Hello, I m using YAGARTO Tool to compile my code for CPU-AT91SAM7X512. This tool provide ECLIPSE as editor and GCC VERSON 4.2.1 as compiler. I developed one project which is consuming code memory around 265KBytes and 33KBytes of RAM. When i m runing this code it works ok. Now i add other .c & .h files. But i m not calling any function or not using any variables out of these last added files. I just add these files in project and then compile those files. But i m not using any file out of last added files. Now when i run, succesfully build code on cpu it executes some part of code and than what its doing not able to understand. When i debug code i found that when it find devision operation, than cpu will go somewhere else and not run next remaining code. After adding .c & .h files my code size becomes around 353KBytes and RAM around 66KBytes. So, i want to know why my code is not running proper if i add others .c & .h files, even i m not using those files in my code ? I need those last added files but right now i just compile those files. I think there may be some MAKEFILE problem. Because right now i found that i just compile code not using added code. So, just compilation make this difference. In my MAKEFILE i provide option " -fno-common -O2 -g " for compilation. In devision operation i m deviding WORD(2 Byte Unsigned Data) by 1000.0 and saving result in float type variable. Even i tried with adding casting for WORD to FLOAT. At time of executing division instruction it is generating Undefined Exeception Interrupt.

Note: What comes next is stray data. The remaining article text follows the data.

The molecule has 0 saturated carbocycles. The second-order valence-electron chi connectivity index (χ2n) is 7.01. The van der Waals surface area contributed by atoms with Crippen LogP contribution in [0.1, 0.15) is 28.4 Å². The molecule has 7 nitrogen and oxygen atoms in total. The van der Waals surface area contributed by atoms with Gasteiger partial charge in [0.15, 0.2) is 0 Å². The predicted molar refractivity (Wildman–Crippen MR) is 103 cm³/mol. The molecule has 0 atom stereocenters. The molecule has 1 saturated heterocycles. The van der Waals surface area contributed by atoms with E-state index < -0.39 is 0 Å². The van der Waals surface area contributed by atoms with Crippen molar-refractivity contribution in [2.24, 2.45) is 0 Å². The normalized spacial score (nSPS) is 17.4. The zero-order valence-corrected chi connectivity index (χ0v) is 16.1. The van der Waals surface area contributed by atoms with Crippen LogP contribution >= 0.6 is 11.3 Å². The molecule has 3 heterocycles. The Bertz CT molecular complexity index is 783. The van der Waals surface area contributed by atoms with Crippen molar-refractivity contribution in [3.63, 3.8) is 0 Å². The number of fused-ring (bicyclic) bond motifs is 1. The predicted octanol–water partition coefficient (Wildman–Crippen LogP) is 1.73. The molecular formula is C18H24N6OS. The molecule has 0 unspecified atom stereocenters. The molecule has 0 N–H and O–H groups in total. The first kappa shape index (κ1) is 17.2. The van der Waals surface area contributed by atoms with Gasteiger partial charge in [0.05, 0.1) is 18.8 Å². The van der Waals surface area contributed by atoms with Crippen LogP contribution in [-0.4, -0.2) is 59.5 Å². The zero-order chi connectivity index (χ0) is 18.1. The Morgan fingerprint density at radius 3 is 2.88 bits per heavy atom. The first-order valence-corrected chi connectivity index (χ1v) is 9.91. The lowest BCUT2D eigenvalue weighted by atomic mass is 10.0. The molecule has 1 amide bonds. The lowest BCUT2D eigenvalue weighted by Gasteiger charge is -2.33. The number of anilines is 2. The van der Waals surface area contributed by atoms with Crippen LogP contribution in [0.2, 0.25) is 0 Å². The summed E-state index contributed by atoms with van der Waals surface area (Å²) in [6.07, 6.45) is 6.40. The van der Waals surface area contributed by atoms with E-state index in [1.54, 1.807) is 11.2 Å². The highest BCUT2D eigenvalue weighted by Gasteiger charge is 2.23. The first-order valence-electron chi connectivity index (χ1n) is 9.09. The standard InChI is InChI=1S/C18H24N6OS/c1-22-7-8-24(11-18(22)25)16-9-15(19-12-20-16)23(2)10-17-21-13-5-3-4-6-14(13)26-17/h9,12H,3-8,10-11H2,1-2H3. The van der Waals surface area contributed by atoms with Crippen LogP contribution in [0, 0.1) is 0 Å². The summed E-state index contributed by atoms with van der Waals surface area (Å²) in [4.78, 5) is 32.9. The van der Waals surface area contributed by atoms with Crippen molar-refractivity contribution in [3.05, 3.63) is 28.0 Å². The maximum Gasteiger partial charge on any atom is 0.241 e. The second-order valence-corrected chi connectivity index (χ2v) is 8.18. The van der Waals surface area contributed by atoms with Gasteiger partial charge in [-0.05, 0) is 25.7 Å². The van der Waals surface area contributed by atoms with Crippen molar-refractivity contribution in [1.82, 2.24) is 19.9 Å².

Bhavin Tailor wrote: > I think there may be some MAKEFILE problem. Because right > now i found that i just compile code not using added code. So, just > compilation make this difference. Blaming the makefile for a run-time error is not really applying Occam's razor is it? The chances are that there was always a bug in your original code but by adding additional files you have changed the memory context in which the code runs. For example the result of dereferencing a bad pointer for example depends on the content of the location it points to, by adding code you may have changed that content from something benign that appears to work, to something that now show symptoms. > In my MAKEFILE i provide option " -fno-common -O2 -g " for > compilation. The first thing to do if you are having code errors is switch off optimisation. You cannot sensibly debug code with optimisation switched on since the compiler will often perform out of order execution. It is even possible that you are blaming the divide operation when it has nothing to do with it. Debugging at source level with optimisation switched on makes no sense, there is no longer a one-to-one in order relationship between the machine instructions and source lines. If you find that your code runs without optimisation, but fails with optimisation, it is almost certainly your code at fault and not the optimiser. Unsafe but valid code will often run with the simple parsing rules used by the normal compilation but not by optimisation, because the optimiser assumes that the code is good. Lack of volatile where needed is often the cause: http://www.embedded.com/columns/beginerscorner/9900209?_requestid=591212 You should also use the -Wall -Werror compiler options and fix all warnings. It will improve your code quality. > In devision operation i m deviding WORD(2 Byte Unsigned Data) by > 1000.0 and saving result in float type variable. Even i tried with > adding casting for WORD to FLOAT. At time of executing division > instruction it is generating Undefined Exeception Interrupt. By dividing by a double precision floating point value you are in fact pulling in a considerable chunk of library code. It is probably best to just avoid floating point on hardware that does not have an FPU. It isn't usually hard to avoid.